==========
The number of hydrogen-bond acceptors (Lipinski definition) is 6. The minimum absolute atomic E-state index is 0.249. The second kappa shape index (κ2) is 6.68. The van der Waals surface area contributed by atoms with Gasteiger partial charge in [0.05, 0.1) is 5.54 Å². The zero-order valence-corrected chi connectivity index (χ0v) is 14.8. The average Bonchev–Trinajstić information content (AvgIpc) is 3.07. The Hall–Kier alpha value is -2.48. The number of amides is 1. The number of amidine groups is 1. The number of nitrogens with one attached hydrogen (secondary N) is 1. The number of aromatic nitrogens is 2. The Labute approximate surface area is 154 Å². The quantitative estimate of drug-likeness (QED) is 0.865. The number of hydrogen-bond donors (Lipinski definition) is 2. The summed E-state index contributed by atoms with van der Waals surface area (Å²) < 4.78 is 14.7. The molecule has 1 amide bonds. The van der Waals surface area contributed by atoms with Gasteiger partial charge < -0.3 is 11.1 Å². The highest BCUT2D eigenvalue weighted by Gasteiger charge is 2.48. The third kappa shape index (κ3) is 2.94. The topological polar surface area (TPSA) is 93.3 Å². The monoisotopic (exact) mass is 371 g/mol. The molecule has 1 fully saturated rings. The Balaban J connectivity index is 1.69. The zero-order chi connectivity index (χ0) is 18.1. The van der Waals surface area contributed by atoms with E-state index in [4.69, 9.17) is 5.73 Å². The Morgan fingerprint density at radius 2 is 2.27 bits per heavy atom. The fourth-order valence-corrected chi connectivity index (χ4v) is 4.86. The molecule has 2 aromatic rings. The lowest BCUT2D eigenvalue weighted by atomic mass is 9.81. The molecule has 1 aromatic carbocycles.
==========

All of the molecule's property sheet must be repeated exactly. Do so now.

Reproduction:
The number of hydrogen-bond acceptors (Lipinski definition) is 6. The minimum absolute atomic E-state index is 0.249. The second kappa shape index (κ2) is 6.68. The van der Waals surface area contributed by atoms with Gasteiger partial charge in [0.05, 0.1) is 5.54 Å². The zero-order valence-corrected chi connectivity index (χ0v) is 14.8. The average Bonchev–Trinajstić information content (AvgIpc) is 3.07. The Hall–Kier alpha value is -2.48. The number of amides is 1. The number of amidine groups is 1. The number of nitrogens with one attached hydrogen (secondary N) is 1. The number of aromatic nitrogens is 2. The Labute approximate surface area is 154 Å². The quantitative estimate of drug-likeness (QED) is 0.865. The number of hydrogen-bond donors (Lipinski definition) is 2. The summed E-state index contributed by atoms with van der Waals surface area (Å²) < 4.78 is 14.7. The molecule has 1 amide bonds. The van der Waals surface area contributed by atoms with Gasteiger partial charge < -0.3 is 11.1 Å². The highest BCUT2D eigenvalue weighted by Gasteiger charge is 2.48. The third kappa shape index (κ3) is 2.94. The topological polar surface area (TPSA) is 93.3 Å². The monoisotopic (exact) mass is 371 g/mol. The molecule has 1 fully saturated rings. The Balaban J connectivity index is 1.69. The zero-order chi connectivity index (χ0) is 18.1. The van der Waals surface area contributed by atoms with E-state index in [4.69, 9.17) is 5.73 Å². The Morgan fingerprint density at radius 2 is 2.27 bits per heavy atom. The fourth-order valence-corrected chi connectivity index (χ4v) is 4.86. The molecule has 2 aromatic rings. The lowest BCUT2D eigenvalue weighted by atomic mass is 9.81. The molecule has 1 aromatic carbocycles.